The deterrent effect of fines in EC competition law: Thoughts and questions

This article deals with the deterrent effect of fines imposed by the European Commission on undertakings for infringements of EC competition rules. It focuses on two main aspects of the implementation of the "deterrence factor". Firstly, the need to ensure a deterrent effect is a general requirement which serves as a point of reference for the Commission throughout the implementation of competition policy. Secondly, this factor must be taken into account in calculating the fine. The article describes how the deterrence factor has become increasingly important in the method of setting fines. It also gives a systematic overview of the case-law of the Court of Justice and Court of First Instance on this subject. It examines the relationship between deterrence and several criminal law concepts, such as recidivism. It is argued that the need to ensure a deterrent effect lies behind the trend to alter the scope of such concepts in EC competition law, and that the deterrence factor has such a wide scope that it may be viewed in some respects as a "joker card". Finally, this article examines whether and to what extent the implementation of the deterrence factor is limited by the principles of proportionality and equal treatment. There is a tension between the principle of proportionality and the deterrent effect of fines, and it appears that it is all the more difficult to reconcile these concepts as there is no clear definition of deterrence in EC competition law.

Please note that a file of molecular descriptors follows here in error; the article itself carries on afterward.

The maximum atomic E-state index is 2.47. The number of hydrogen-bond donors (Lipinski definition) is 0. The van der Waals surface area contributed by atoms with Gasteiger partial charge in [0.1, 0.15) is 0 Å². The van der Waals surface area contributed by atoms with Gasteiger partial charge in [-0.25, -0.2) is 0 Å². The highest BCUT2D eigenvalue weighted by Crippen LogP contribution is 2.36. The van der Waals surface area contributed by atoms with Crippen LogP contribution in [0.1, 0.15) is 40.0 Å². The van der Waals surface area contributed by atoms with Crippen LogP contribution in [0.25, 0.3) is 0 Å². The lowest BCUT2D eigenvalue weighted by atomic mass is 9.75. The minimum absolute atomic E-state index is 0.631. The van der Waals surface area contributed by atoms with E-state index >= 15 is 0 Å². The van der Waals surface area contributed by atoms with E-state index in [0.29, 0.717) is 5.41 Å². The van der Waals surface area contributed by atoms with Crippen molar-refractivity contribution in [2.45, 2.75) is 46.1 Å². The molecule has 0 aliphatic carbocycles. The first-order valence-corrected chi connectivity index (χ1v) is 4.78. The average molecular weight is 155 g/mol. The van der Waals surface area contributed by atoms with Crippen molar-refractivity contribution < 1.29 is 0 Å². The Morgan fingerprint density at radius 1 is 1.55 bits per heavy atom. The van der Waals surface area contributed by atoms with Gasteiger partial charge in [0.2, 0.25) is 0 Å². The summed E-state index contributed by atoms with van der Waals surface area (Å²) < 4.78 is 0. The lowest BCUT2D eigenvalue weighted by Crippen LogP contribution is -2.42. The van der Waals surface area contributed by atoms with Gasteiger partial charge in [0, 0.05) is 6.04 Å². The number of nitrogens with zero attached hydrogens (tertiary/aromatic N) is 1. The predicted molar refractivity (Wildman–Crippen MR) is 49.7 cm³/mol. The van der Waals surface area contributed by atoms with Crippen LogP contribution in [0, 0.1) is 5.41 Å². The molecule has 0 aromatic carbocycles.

*This article is an automatic translation of the original article, provided here for your convenience. Read the original article. A sanctions policy can have different purposes: repressive, curative, preventive, dissuasive. These purposes complement each other and are rather "circular" [1]in nature, to the point that to distinguish between them may seem artificial [2]. In particular, it is not easy to distinguish between the notions of deterrence and prevention. From a conceptual point of view, a preventive mechanism may be seen as aiming at influencing a practice before an offence is committed, whereas a deterrent mechanism is rather based on sanctions imposed after the offence has been committed. Deterrence can therefore be seen as one of the possible forms of prevention. Since

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Valérie Giacobbo Peyronnel, Philippe Singer, The deterrent effect of fines in EC competition law: Thoughts and questions, December 2009, Concurrences N° 4-2009, Art. N° 28992, pp. 74-89

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